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call(), apply(), bind() in Javascript

call(), apply(), bind() in Javascript

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Aashman Verma
ยทFeb 11, 2023ยท

2 min read

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.call()

In JavaScript, the "call" method allows you to invoke a function and set the value of this within the context of the function. This means that you can specify the object that should be considered as the this the value inside the function, instead of using the default value (which is typically either the global object or undefined).

Here's an example to demonstrate the use of call:

const obj = {
    name : "Harry",
    greet : function (greet) {
        console.log(`${greet} ${this.name}`);
    }
}
obj.greet("hi"); // returns hi harry 
// what if we want to change the this instance for a new object we can use 
const obj1 = {
    name : "Joe",
}
obj.greet.call(obj1, "welcome"); // returns welcome Joe

By using the call() method the first parameter is the instance that we specified to obj1, then we passed the parameter required by the function to work.

Similarly, we can specify this keyword in the function and then change this instance with the help of the call() method.

.apply()

The "apply" method is similar to the "call" method, but instead of passing individual arguments to the function, it takes an array of arguments.

const obj = {
    name : "Harry",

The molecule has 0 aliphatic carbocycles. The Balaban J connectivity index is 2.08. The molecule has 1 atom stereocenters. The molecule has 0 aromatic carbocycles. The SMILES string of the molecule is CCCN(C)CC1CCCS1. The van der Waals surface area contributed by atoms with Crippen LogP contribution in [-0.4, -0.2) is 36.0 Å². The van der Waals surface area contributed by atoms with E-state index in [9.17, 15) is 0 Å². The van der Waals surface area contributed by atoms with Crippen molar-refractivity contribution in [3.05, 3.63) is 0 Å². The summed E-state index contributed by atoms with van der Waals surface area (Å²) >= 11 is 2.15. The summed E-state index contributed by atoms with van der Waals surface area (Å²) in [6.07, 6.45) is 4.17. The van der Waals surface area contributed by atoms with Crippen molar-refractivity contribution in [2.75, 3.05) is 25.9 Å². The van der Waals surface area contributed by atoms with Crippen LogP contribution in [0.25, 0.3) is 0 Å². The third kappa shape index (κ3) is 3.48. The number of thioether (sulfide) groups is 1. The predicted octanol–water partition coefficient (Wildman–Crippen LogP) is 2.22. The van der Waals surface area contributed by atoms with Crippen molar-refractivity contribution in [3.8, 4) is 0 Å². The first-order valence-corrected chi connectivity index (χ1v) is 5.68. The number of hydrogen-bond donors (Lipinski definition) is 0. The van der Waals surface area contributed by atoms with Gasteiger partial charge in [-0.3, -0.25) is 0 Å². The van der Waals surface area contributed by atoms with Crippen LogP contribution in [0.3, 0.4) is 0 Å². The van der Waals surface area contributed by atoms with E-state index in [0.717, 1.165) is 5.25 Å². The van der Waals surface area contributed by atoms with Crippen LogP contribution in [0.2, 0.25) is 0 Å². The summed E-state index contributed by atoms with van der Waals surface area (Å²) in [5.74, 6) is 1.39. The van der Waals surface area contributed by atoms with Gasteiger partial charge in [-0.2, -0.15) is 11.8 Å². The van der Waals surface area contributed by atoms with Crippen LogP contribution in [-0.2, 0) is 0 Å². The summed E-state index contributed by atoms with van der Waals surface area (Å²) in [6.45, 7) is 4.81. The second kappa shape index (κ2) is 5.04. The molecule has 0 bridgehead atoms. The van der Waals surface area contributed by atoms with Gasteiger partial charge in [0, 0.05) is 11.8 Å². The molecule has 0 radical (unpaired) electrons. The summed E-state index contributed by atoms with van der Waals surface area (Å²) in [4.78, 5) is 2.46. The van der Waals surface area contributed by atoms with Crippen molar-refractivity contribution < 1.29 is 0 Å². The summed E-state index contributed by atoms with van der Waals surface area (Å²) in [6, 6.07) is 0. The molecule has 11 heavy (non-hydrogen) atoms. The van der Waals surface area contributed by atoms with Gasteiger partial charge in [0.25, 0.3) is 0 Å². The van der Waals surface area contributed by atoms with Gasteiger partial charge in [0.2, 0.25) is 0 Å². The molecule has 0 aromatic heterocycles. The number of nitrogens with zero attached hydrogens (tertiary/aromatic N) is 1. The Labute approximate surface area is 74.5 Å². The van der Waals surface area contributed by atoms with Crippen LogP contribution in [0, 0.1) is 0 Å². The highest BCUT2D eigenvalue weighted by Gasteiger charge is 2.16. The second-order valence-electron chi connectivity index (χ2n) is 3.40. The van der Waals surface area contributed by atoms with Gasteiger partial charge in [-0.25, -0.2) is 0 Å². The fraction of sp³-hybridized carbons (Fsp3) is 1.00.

greet : function (greet, post) {
        console.log(`${greet} ${this.name}, ${post}`);
    }
}
obj.greet("hi","chairpersor"); // returns hi harry, chairperson
// what if we want to change the this instance for a new object we can use 
const obj1 = { name : "Joe" }
obj.greet.apply(obj1,["welcome","leader"]); // returns welcome Joe, leader

Here we passed the first argument our this keyword and in the second argument we passed the array of parameters. This method can be used when we have multiple parameters used in our function.

.bind()

It works just the same as .call() method, the only difference is that the bind() method returns a new function that can be stored for a particular type of function.

const obj = {
    name : "Harry",
    greet : function (greet) {
        console.log(`${greet} ${this.name}`);
    }
}
obj.greet("hi"); // returns hi harry 
const obj1 = { name : "Joe" }
const welcomeJoe = obj.greet.bind(obj1, "welcome");
const byeJoe = obj.greet.bind(obj1, "bye");
welcomeJoe(); // returns welcome Joe
byeJoe(); // returns bye Joe

Here we used the .bind() method to create a specific function welcomeJoe and byeJoe which is fixed every time we call the function it gives the same output.


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